New Mexico’s legislature passed a modest series of reforms, but Johnson vetoed these and announced his own rules: a three-year instead of a five-year limit on benefits, a requirement that recipients find work within sixty days of getting on the welfare rolls, and a provision stipulating that recipients over twenty years old could no longer enroll in college or vocational school instead of working. For good measure, he slashed $10 million from the state’s welfare budget.
(The Albuquerque Journal reported that the average welfare recipient was a single woman with two children who earned less than $8,600 a year.)
And what about areas where there were no minimum-wage jobs to be had? “We don’t have an answer,” Johnson admitted during a visit to the town of Las Vegas, New Mexico. “But it’s our belief, that in this kind of situation, maybe you’ll move to where the jobs are.” He added that he was committed to building another prison nearby, which would mean more jobs.
Within just a few months, the state had knocked more than 16,000 people off its welfare rolls, and its poverty rate had risen to first in the nation, according to a report from the state’s legislature.
But Johnson’s cavalier approach landed him in legal hot water. The New Mexico Supreme Court ordered the governor to cease his reform program, ruling that he had illegally defied the legislature by implementing it. When he refused, the Court held him in contempt. Boxed into a corner, Johnson worked out a compromise with the House and Senate the following year that required recipients to find work within two years (instead of sixty days) and cut off benefits after five years (instead of three).
When it came to the state budget, Johnson always put the onus on public programs to justify their existence. And few programs passed his muster.
In 1995, for instance, he vetoed hundreds of line items, including one that involved children’s cancer treatment and another for evaluations of kids who had been sexually abused. (He restored the funding after a backlash.)
Later that year, when the state’s health department faced a budget crunch, his solution was to impose a time limit on benefits for disabled adults, which immediately threw 731 people off the rolls. (The maximum payment was $231 per month. A judge later invalidated the limit and said it violated federal law.)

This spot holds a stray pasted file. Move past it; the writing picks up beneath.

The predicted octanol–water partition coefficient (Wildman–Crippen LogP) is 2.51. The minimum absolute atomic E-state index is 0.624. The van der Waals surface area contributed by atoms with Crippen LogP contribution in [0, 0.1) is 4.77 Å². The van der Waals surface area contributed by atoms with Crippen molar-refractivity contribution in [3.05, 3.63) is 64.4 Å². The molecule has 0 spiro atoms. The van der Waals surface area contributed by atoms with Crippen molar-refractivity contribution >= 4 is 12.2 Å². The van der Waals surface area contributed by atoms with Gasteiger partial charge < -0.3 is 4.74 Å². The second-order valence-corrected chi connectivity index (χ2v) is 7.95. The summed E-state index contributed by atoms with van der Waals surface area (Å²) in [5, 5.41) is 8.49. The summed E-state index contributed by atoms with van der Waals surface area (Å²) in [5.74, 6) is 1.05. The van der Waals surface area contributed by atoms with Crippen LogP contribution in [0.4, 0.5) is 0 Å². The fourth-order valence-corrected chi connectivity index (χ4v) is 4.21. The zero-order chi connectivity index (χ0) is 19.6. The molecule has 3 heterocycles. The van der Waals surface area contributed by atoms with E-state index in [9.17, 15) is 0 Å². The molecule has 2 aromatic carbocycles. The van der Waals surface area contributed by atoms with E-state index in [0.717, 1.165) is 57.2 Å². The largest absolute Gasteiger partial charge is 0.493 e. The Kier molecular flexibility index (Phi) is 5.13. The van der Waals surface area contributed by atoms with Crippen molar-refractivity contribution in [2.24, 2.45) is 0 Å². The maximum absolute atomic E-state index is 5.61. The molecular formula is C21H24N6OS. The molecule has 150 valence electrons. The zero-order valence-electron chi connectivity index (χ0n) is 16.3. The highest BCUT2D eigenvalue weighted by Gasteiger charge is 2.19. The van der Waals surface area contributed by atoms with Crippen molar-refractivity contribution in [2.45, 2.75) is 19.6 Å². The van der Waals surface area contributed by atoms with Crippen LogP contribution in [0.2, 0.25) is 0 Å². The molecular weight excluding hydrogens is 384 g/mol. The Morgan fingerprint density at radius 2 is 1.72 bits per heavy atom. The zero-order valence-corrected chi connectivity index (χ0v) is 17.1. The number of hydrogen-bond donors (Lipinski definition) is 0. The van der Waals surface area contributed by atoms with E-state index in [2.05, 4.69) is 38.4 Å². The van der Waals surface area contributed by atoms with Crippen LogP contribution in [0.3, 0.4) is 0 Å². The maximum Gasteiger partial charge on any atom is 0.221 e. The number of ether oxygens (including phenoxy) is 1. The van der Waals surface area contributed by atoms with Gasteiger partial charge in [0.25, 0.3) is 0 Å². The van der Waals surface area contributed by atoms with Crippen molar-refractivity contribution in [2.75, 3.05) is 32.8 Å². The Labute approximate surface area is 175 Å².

Three years later, Johnson eliminated roughly $48 million from the state budget. He slashed funding for programs that subsidized drugs for AIDS patients, for domestic-violence victims, for home-care services, and for a toll-free line to the legislature.
And in the early aughts, after the Department of Health created a jail-diversion program for the mentally ill, the state cut off funding because health-workers wouldn’t kick patients out after eighteen months. In 2002, Johnson’s budget called for a $7 million reduction to the department’s behavioral-health division, which would have required it to tear down infrastructure and lay off staff. (The legislature ultimately avoided draconian cults by overriding Johnson’s veto on its own alternative budget.)
Johnson’s eagerness to slash programs was matched by a zeal to cut taxes — especially for the wealthy. He argued lower rates would attract more “high-skill, well-paid jobs” to New Mexico, including those of corporate executives. The legislature again proved the chief impediment, however. While he succeeded in bringing down the top-bracket rate for personal incomes taxes in the 1990s, it only dropped from 8.5 to 8.2 percent. Still, he convinced the legislature in 2001 to reduce taxes across the board by a total of $72 million (albeit, in some cases, temporarily).